In some embodiments, the angular tolerance of the scanner 100 can be increased by using a rotating or pivoting illumination medium 140. The scanner 100 takes one or more images of the dataform at each illumination angle and optionally stops decoding when the dataform is successfully read.

Returning to FIG. 2, the data collection module 100 can be implemented as a module for different devices 101 that communicate in a variety of languages. Therefore, data collection module 100 comprises an interface method 160 that translates the decoded dataform into the language of the device 101 that interfaces with the data collection module 100. Different interfaces include Universal Serial Bus (USB), scanner emulation, IBM keyboard wedge, Symbol Serial Interface (SSI), etc.

Power management method 155 manages the power used by scanner 100. In some embodiments, the scanner 100 can switch to a power save mode, when no activity is detected for a given amount of time. The power save mode can completely shut down the scanner 100 or alternatively, it can slow the image capture rate, or initiate other power saving techniques.

The exemplary embodiment of FIG. 2 illustrates signal processing method 150, asymmetrical illumination scan method 165, interface method 160 and power management method 155 as separate components, but these methods are not limited to this configuration. Each method described herein in whole or in part can be separate components or can interoperate and share operations. Additionally, although the methods are depicted in the memory 120, in alternate embodiments the methods can be incorporated permanently or dynamically in the memory of processing unit 105. In some embodiments, scan module 115 can be separate from the data capture module 100, and the data capture module 100 can be implemented using a general purpose computer and software.

Memory 120 is illustrated as a single module in FIG. 2, but in some embodiments image scanner 100 can comprise more than one memory module. For example, the methods described above can be stored in separate memory modules.

FIG. 5 illustrates an exemplary embodiment of a method 500 for scanning dataforms using asymmetrical illumination. Reference to image scanner 100 is made in the description of method 500. The steps of method 500 and other methods described herein are exemplary and the order of the steps may be rearranged as a matter of design choice. Asymmetrical illumination scan method 500 begins with start step 205. In an exemplary embodiment, the method 500 begins when the image scanner 100 and/or device 101 receives power and/or when a trigger or button on the scanner 100 is pressed. The device 101 and/or scanner 100 can run diagnostics prior to operation.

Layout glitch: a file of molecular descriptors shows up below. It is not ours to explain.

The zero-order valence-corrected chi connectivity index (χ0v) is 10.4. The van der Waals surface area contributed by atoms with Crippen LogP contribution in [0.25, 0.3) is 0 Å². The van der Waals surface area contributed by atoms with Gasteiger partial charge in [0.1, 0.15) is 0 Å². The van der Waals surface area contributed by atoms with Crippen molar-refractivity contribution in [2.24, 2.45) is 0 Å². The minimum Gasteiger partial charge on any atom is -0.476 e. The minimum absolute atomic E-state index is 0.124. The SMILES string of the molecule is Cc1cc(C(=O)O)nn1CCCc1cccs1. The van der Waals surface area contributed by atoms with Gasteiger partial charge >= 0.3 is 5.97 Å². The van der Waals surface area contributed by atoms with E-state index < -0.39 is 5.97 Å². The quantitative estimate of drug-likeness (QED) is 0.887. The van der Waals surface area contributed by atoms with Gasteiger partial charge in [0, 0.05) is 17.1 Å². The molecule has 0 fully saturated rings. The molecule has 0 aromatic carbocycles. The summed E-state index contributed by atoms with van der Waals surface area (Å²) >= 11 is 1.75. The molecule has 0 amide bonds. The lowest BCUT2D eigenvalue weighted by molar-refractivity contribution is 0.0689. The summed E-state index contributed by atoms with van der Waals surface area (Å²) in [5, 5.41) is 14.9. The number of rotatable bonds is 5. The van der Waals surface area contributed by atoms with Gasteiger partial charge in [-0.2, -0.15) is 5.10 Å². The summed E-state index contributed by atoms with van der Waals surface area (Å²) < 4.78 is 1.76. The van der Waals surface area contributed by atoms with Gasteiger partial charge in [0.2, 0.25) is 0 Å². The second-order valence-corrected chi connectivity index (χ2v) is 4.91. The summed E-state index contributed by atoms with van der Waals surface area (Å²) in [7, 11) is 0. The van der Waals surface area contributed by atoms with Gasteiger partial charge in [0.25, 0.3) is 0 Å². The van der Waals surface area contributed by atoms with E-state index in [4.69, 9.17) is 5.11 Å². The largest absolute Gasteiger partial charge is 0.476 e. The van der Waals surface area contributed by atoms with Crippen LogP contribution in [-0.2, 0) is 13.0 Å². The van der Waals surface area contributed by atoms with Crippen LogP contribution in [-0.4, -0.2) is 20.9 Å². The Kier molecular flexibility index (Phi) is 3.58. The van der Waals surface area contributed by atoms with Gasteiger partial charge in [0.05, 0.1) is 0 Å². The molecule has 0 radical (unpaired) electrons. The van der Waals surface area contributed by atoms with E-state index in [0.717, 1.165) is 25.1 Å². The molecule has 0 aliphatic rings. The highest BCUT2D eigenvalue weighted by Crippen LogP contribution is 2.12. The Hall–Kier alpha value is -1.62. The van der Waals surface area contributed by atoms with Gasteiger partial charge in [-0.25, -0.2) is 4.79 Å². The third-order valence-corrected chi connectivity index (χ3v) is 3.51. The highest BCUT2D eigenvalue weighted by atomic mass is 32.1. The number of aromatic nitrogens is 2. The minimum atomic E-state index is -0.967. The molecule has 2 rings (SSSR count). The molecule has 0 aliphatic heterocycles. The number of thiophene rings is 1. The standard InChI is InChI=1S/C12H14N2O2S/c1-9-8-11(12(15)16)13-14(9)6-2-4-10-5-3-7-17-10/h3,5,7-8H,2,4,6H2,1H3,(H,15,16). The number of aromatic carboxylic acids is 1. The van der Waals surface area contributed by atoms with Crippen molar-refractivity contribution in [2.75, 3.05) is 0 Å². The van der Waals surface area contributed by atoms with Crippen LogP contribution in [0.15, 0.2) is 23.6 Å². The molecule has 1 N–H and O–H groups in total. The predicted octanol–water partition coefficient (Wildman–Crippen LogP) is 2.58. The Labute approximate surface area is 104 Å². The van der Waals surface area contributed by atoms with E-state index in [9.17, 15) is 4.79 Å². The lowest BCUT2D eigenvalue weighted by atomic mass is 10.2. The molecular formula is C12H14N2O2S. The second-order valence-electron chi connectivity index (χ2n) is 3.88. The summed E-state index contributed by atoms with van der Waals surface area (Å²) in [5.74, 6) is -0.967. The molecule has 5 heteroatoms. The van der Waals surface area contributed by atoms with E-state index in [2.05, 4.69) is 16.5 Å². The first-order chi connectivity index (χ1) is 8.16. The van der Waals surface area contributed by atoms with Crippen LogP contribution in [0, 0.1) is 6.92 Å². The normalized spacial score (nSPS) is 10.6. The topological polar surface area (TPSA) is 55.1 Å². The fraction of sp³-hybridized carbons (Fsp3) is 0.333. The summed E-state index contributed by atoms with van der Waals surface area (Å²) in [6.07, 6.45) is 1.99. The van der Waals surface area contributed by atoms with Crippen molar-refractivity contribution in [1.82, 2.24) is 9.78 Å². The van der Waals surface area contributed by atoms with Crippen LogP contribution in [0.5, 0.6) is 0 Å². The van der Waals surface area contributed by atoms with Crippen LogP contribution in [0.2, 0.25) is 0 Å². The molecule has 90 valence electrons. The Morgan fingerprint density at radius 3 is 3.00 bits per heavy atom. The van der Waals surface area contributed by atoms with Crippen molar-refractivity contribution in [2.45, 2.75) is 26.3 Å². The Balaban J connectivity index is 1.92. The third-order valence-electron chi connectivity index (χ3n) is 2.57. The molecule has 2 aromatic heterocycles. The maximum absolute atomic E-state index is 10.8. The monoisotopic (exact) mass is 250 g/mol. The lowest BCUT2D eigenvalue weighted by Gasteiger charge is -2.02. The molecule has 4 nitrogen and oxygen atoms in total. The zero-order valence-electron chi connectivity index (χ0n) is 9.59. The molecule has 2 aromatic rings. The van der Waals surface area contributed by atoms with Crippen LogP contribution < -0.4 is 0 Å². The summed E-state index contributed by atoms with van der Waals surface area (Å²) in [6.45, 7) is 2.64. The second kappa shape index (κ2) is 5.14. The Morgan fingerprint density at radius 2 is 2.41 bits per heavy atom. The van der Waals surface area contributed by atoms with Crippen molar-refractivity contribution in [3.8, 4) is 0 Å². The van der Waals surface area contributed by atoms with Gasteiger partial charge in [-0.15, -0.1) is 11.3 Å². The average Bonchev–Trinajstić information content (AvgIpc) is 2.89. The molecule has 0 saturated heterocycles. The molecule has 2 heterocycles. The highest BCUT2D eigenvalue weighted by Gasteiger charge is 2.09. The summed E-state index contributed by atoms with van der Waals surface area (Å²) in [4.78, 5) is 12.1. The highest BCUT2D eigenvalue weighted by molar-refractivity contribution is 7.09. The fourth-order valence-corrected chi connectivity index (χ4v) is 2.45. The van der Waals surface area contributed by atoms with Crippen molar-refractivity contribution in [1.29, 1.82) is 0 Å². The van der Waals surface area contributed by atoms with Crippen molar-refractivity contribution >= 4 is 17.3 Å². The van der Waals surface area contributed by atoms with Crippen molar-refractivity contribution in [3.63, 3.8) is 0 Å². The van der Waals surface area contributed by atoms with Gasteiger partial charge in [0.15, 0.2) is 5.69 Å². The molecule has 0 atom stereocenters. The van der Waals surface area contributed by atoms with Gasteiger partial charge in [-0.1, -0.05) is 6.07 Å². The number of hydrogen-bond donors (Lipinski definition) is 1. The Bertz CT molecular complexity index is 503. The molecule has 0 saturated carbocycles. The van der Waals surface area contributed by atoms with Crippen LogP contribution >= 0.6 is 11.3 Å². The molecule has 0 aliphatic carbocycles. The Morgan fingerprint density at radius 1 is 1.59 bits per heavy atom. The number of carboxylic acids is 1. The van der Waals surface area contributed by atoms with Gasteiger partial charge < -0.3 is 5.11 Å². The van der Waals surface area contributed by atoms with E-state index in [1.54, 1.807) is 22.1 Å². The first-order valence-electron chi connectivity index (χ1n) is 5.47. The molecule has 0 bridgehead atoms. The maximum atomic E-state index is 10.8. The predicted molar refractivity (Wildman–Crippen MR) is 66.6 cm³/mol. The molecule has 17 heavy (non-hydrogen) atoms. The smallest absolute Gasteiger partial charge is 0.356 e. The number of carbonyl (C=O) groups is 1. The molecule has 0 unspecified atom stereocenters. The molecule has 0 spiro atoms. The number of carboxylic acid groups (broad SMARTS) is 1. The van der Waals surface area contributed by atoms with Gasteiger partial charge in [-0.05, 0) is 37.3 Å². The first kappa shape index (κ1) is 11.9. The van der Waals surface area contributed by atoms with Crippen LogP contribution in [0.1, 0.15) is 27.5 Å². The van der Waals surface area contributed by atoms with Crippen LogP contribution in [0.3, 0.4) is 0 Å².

Processing proceeds from step 505 to step 510, where the scanner 100 illuminates a target dataform from on side of a scan module. The scan module 300 of FIG. 3 illustrates an exemplary configuration having an illumination medium 310 located on one side of the scan module 300. Illumination from one side of the scan module 300 asymmetrically illuminates the target dataform in accordance with the invention.

Processing proceeds from step 510 to step 515, where the scanner 100 captures a representation, for example a digital image, of the target dataform. Then, in step 520, the captured image is analyzed and the target dataform is decoded. In step 545, if the decoding algorithm is successful, processing proceeds to step 555, where the decoded data is further processed. For example, the data can be translated into a language that the device 101 can interpret. For example, if the image scanner 100 is attached to a computer via a USB connection, the decoded dataform is translated into a serial form, in step 555, and communicated to the device 101 through communication interface 110. Following step 555, processing of method 500 proceeds to step 560 where the method 500 returns to step 505, and the image scanner 100 is ready to process another dataform.

Returning to step 545, if the scanner 100 does not successfully decode the target dataform, processing proceeds to step 550. In some embodiments, the image scanner 100 does nothing, and returns in step 560 to step 505, but in other embodiments the scanner 100 can transmit a fail signal to the communication interface 110, and/or emit an audible fail indicator to the scanner 100 operator. The device 101 can be programmed to recognize the fail signal and alert the operator of the failure through an audible sound, and/or a message on a screen. Additionally, the scanner 100 and/or device 101 can instruct the operator to hold the dataform up to the scanner 100 and/or angle the scanner and/or object in different directions.

Returning to step 550, in alternate embodiments, in response to a failed decoding attempt, the scanner 100 returns, in step 560, to step 510 and takes another picture of the target dataform for analysis. The scanner 100 can try a predetermined number of times before failing. In other embodiments, two or more images may be analyzed in parallel.